Here is my report on the conference.

This was the 2nd conference I attended and was very similar to the previous one
(Toronto). The plenary sessions, both morning and evening were of high quality.
The individual presentations were somewhat hit and miss, some were excellent
and others were less so. The evening banquet was, well, the evening banquet.

I attended the conference with my brother Martin and was able to hook up with
Jonathan and Shannon. This gave us the ability to cover the various tracks and
compare notes. I am grateful to Martin for providing me with room and board,
thereby avoiding the space deprivation experiment foisted on Jonathan and
Shannon by Stanford U.

There were slightly fewer attendees than last year. All age groups were
represented from students on up to retirees but was mostly white and
overwhelmingly male. Some of the audiovisual preparation could have been
better; some presenters had power point or other computer based presentations
that were not able to be projected, and the overhead projector in the main
auditorium kept turning itself off. Others, such as the German balloon
simulation, and the ISS video were excellent.

The plenary session on the first day covered some interesting topics.

The next habs are proposed for Utah, then Iceland, then Australia.

Elon Musk, a dot com millionaire may donate some money.

Dr. Mike Griffin of Orbital Sciences Corp. spoke on what was needed to get to
Mars; the big issues.
1) Heavy lift launch capability.
2) Mars suit.
3) Closed cycle environment.
4) In situ resource utilization
5) Nuclear power (and maybe propulsion)
6) Infrastructure (communications, mapping, navigation)
7) Understanding the effect of 1/3G on humans.
8) Reduced launch costs.
Some of these are not affectable by the Mars society (1, 5, 6, 8), the others may be.
Bob Z. is proposed the "Translife" project as a way of advancing goal 7.

The panel discussion on terraforming that evening brought out some deep
philosophical differences between the participants: Bob Z. Chris McKay, Sam
Burbank, KSR (Kim Stanley Robinson), and Gus Frederick. The points of view
ranged from the terraform-of-course-lets-help-that-Martian-life-along (Chris)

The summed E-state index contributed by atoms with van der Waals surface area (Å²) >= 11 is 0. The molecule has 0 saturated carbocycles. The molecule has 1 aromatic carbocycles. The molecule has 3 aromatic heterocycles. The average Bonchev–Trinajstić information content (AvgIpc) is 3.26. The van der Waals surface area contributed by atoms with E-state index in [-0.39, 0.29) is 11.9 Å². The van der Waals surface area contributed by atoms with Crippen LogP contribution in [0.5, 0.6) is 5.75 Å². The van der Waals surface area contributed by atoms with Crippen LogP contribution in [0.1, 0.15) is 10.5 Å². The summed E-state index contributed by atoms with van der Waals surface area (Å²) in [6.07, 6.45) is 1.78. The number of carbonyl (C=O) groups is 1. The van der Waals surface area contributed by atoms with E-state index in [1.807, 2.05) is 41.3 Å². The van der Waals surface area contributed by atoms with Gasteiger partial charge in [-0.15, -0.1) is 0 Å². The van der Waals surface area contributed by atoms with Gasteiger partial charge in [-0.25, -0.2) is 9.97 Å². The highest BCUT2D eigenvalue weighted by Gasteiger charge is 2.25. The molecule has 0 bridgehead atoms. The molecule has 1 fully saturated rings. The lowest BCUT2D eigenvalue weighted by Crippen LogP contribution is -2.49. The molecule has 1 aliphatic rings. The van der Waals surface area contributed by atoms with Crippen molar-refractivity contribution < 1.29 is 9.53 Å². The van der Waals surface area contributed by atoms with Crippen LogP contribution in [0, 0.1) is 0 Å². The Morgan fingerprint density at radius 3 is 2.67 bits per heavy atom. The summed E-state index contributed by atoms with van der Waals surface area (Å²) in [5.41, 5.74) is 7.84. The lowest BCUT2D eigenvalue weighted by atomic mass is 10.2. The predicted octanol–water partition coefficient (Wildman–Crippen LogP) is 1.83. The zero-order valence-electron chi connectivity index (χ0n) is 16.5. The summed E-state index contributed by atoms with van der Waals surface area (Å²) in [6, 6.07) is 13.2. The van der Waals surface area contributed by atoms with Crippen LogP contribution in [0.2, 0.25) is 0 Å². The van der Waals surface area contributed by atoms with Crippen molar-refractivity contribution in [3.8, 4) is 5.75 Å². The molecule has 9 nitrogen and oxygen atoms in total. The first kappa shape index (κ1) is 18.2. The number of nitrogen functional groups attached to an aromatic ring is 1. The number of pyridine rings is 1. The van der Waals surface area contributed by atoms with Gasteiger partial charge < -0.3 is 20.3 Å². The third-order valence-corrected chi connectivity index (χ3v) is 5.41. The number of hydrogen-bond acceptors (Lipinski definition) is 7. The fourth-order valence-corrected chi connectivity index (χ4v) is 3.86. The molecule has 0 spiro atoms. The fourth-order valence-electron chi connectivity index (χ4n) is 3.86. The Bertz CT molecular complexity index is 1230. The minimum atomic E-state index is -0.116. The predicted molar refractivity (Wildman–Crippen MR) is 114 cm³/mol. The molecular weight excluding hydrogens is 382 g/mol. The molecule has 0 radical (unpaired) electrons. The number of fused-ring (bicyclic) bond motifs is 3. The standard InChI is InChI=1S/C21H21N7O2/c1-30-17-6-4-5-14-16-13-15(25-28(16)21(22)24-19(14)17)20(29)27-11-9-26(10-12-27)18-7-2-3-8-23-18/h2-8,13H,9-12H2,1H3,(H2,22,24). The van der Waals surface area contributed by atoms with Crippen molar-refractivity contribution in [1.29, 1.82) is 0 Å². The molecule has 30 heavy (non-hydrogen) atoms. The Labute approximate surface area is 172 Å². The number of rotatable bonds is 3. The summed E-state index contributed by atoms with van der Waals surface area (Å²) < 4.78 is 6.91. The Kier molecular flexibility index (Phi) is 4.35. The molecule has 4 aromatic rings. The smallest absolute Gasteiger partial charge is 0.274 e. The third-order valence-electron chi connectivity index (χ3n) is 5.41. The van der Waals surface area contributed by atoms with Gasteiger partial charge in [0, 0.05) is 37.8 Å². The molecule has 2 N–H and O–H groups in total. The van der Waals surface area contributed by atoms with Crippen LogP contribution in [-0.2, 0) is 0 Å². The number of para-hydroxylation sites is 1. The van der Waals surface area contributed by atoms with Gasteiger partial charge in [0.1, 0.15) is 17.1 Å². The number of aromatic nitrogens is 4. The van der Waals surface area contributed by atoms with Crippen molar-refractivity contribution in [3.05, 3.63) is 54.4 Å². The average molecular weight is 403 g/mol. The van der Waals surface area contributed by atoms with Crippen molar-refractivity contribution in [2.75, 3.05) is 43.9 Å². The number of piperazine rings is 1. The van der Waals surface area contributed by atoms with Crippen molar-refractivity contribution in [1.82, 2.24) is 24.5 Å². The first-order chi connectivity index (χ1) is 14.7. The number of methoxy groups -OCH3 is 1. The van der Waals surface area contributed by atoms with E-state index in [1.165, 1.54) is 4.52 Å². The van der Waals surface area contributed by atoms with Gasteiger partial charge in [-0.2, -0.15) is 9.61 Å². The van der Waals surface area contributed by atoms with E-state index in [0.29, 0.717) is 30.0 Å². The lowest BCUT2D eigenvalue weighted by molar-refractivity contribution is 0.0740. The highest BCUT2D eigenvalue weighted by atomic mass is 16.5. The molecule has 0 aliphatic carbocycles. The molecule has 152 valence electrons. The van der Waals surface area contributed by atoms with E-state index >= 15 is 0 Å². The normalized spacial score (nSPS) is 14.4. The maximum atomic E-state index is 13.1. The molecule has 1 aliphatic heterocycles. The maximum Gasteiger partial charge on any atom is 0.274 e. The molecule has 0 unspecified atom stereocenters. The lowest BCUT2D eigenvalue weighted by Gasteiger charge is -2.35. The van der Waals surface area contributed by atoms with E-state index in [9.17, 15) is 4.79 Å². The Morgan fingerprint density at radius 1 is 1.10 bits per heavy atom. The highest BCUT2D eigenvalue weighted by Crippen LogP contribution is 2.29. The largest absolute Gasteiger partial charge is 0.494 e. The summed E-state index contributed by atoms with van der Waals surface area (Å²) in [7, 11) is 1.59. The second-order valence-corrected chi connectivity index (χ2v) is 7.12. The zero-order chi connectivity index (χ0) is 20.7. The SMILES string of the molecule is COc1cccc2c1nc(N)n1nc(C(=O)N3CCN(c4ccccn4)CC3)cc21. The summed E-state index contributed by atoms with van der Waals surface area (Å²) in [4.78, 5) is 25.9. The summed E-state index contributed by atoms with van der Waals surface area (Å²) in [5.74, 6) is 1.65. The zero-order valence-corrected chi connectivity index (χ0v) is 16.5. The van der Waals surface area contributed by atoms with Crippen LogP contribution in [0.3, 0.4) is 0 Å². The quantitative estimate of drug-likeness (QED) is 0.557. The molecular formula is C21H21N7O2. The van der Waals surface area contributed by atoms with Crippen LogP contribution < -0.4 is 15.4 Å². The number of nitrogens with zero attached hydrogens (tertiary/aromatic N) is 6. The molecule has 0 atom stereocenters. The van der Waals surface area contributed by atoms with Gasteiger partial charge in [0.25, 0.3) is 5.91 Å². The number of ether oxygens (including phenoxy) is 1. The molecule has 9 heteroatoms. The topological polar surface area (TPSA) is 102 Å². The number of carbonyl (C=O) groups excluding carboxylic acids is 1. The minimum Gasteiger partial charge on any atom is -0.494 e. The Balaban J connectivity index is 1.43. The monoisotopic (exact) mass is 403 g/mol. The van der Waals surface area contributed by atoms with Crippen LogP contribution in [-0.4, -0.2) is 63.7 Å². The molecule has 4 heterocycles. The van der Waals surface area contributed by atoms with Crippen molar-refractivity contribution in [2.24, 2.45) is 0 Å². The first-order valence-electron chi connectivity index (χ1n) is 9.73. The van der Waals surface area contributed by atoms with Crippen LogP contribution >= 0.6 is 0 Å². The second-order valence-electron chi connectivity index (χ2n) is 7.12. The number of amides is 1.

to the we-shouldn't-even-mine-the-moon (Sam), from Zubrin's pro capitalist
views to KSR's neo-marxist counter point "Ideology is an imaginary relationship
to a real situation...". Gus provided a Gaian world view and Maggie kept
things moving. Members of the audience asked questions, made statements, and
one overly exuberant young woman gave a speech and did a little dance. It made
for a lively evening, seeing intelligent articulate people discuss the issue
even though as KSR pointed out, it is highly unlikely that any of us will end
up of Mars. (The exuberant young woman disagreed).

My favorite statement that evening was "With all due respect to the laws of physics...".

The second day plenary session discussing the Mars Exploration Rovers that are
due to land in January 2004 was given by a NASA rep and was informative.
Topographic, color coded maps of potential landing sites were shown, including
one that would be in Valles Marinaris and permit a view of the cliffs. If this
mission succeeds it will be very impressive. The presentation on the fossil
traces of life in the Martian meteorite was weaker. Even though we got nifty 3D
glasses so we could see how the magnetite lined up (supposedly a sign of
biological origin), it still looked pretty random to me.

Day 3 had a great talk by Shuttle commander and astronaut Eileen Collins. She
presented an amazing video of life in the ISS and demonstrated that astronauts
are trained for public speaking as well as for flying space ships. Pascal Lee
presented research done on Devon Island and a very together Anna Paulson from
Michigan U. discussed the construction of the Mars analog rover.

The evening banquet was more evangelical. Money was raised, awards were given
and songs were sung, including the "Mars" song by Patrick Lee's girlfriend (I
forgot her name, but still remember the song). Mars itself made an appearance
slowly transiting across the night sky behind the speakers.

The food was good, the chocolate cake was very good and the weather was perfect.

A gift certificate of $2,000,000.00 towards the purchase of fuel cells and
drive electronics was given to the Michigan U. rover group and $5,000,000.00
for similar equipment for the habitats was given to the society. Now, that's
what I call a gift certificate!

Eventually the mike was opened for anyone to give their point of view. I left
after the we-need-more-sales-and-marketing speech by one of the attendees.

Overall, it was informative and I had a great time. I would go again.

See you on Thursday. I'll bring my conference book in case anyone wants more
details.

Cheers,

Groff